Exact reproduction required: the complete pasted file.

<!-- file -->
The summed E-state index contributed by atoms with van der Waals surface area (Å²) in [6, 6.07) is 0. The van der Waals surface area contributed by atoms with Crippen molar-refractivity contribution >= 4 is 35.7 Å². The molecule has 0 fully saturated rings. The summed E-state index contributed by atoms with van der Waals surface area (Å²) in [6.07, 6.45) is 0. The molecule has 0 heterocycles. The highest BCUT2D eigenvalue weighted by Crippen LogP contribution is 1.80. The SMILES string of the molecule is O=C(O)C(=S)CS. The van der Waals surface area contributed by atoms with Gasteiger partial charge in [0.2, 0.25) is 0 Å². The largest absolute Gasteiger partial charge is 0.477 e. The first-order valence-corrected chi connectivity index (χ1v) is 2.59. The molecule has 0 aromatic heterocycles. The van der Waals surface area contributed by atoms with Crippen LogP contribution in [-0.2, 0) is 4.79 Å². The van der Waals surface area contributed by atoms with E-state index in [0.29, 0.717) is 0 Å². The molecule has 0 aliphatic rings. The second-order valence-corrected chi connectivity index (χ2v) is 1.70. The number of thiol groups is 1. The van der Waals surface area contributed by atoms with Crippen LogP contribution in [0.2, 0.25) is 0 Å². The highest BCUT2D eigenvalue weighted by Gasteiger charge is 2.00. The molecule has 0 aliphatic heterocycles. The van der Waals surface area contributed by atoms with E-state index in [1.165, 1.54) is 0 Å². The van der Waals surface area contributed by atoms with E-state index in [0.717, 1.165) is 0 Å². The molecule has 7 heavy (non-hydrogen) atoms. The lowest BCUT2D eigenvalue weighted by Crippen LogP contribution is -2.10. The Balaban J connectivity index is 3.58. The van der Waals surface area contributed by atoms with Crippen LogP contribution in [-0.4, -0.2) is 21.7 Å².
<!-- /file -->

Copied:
The summed E-state index contributed by atoms with van der Waals surface area (Å²) in [6, 6.07) is 0. The van der Waals surface area contributed by atoms with Crippen molar-refractivity contribution >= 4 is 35.7 Å². The molecule has 0 fully saturated rings. The summed E-state index contributed by atoms with van der Waals surface area (Å²) in [6.07, 6.45) is 0. The molecule has 0 heterocycles. The highest BCUT2D eigenvalue weighted by Crippen LogP contribution is 1.80. The SMILES string of the molecule is O=C(O)C(=S)CS. The van der Waals surface area contributed by atoms with Gasteiger partial charge in [0.2, 0.25) is 0 Å². The largest absolute Gasteiger partial charge is 0.477 e. The first-order valence-corrected chi connectivity index (χ1v) is 2.59. The molecule has 0 aromatic heterocycles. The van der Waals surface area contributed by atoms with Crippen LogP contribution in [-0.2, 0) is 4.79 Å². The van der Waals surface area contributed by atoms with E-state index in [0.29, 0.717) is 0 Å². The molecule has 0 aliphatic rings. The second-order valence-corrected chi connectivity index (χ2v) is 1.70. The number of thiol groups is 1. The van der Waals surface area contributed by atoms with Crippen LogP contribution in [0.2, 0.25) is 0 Å². The highest BCUT2D eigenvalue weighted by Gasteiger charge is 2.00. The molecule has 0 aliphatic heterocycles. The van der Waals surface area contributed by atoms with E-state index in [1.165, 1.54) is 0 Å². The van der Waals surface area contributed by atoms with E-state index in [0.717, 1.165) is 0 Å². The molecule has 7 heavy (non-hydrogen) atoms. The lowest BCUT2D eigenvalue weighted by Crippen LogP contribution is -2.10. The Balaban J connectivity index is 3.58. The van der Waals surface area contributed by atoms with Crippen LogP contribution in [-0.4, -0.2) is 21.7 Å².